6. Charles I. Stanley 1372-0-06
* National Alliance of Families Home Page
Years After Vietnam, Father Rests in Peace
Daughters Bury Remains of Long-Missing Soldier By Susan Levine Washington Post Staff Writer
Thursday, June 13, 2002; Page GZ14
After more than three decades of waiting, of wondering what and where and how, his daughters buried Lt. Col. Donald E. Parsons on Friday with full military honors. They walked behind a horse-drawn caisson for the final journey to his gravesite at Arlington National Cemetery. They stood for the sharp report of 21 gunshots and the moving simplicity of taps. They received from a commanding officer the American flag that had been draped over their father's casket, now folded into a sharp, taut triangle of mourning. The casket contained little, though: A green Army uniform with all the appropriate bars of rank. And underneath the uniform, placed carefully within an Army blanket, two teeth.....
Be All That DNA Can Be By Danit Lidor 2:00 a.m. Sep. 3, 2002 PDT
Nearly 2,500 U.S. service members were listed as MIA/POW at the end of the Vietnam War. In its commitment to bringing home and identifying all lost soldiers, the Army has pioneered the use of a DNA technology that has quietly changed the scope of forensic science.
Mitochondrial DNA testing, a little-understood and somewhat controversial technique, was instrumental in the identification of three servicemen: Lt. Col. Donald E. Parsons, Chief Warrant Officer Charles I. Stanley and Sgt. 1st Class Eugene F. Christiansen, who earlier this month were returned to their families.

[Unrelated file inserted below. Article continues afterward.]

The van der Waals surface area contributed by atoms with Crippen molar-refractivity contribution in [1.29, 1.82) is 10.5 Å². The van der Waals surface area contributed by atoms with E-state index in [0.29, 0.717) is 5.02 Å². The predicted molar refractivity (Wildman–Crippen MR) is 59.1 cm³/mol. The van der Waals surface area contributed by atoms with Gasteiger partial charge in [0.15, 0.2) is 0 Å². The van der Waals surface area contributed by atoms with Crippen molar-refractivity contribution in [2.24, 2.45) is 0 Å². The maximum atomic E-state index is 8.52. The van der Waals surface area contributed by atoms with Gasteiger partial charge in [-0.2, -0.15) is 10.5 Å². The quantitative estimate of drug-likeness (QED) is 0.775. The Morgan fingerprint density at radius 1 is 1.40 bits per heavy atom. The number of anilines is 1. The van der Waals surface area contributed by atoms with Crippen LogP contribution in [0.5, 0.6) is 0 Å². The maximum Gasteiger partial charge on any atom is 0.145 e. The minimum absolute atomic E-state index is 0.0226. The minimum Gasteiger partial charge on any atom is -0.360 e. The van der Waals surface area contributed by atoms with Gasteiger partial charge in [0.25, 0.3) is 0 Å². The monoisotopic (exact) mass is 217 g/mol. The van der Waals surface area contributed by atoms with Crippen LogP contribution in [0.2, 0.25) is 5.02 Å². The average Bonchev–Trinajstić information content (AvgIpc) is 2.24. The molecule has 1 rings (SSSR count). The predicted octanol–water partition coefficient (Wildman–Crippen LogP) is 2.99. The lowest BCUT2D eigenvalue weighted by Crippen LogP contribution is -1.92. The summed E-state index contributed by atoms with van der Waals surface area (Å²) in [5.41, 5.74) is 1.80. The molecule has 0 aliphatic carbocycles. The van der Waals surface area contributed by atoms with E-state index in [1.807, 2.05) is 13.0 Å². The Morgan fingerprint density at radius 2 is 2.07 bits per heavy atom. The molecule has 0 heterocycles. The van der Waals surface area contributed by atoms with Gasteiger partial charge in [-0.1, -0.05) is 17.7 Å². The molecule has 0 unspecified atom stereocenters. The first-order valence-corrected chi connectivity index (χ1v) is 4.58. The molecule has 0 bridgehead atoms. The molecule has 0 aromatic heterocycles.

The men had been missing since Feb. 6, 1969, when their UH-1H Huey helicopter went down in the Vietnam jungle (along with Robert C. O'Hara, Ronald D. Briggs and Vu Vanh Phao (ARVN) -- all still missing).
The technique has caused quite a stir in the POW/MIA community and has also wrought significant changes in America's relationship to its war dead. Some activists claim the Army uses the science too liberally, but the mtDNA test has already become de facto in more than just identifying unknown soldiers.
The most well-known case regarding mtDNA identification involved the 1998 disinterment of Air Force 1st Lt. Michael Blassie from the Vietnam Tomb of the Unknown Soldier. Air Force Reserve Capt. Pat Blassie, Lt. Blassie's sister, said her family was granted immeasurable comfort by the outcome of the test.
"For 26 years my mother wondered where her son was," Blassie said. "DNA testing was very important. No one has questioned the results."
The mtDNA test, though, is the last stage in a painstaking process that combines the efforts of the Army's Central Identification Lab in Hawaii and the Armed Forces DNA Identification Laboratory in Maryland.
The Hawaii lab's forensic anthropologists and odontologists are responsible for collecting and identifying remains, Ginger Couden, Central Identification Lab public affairs spokeswoman, said.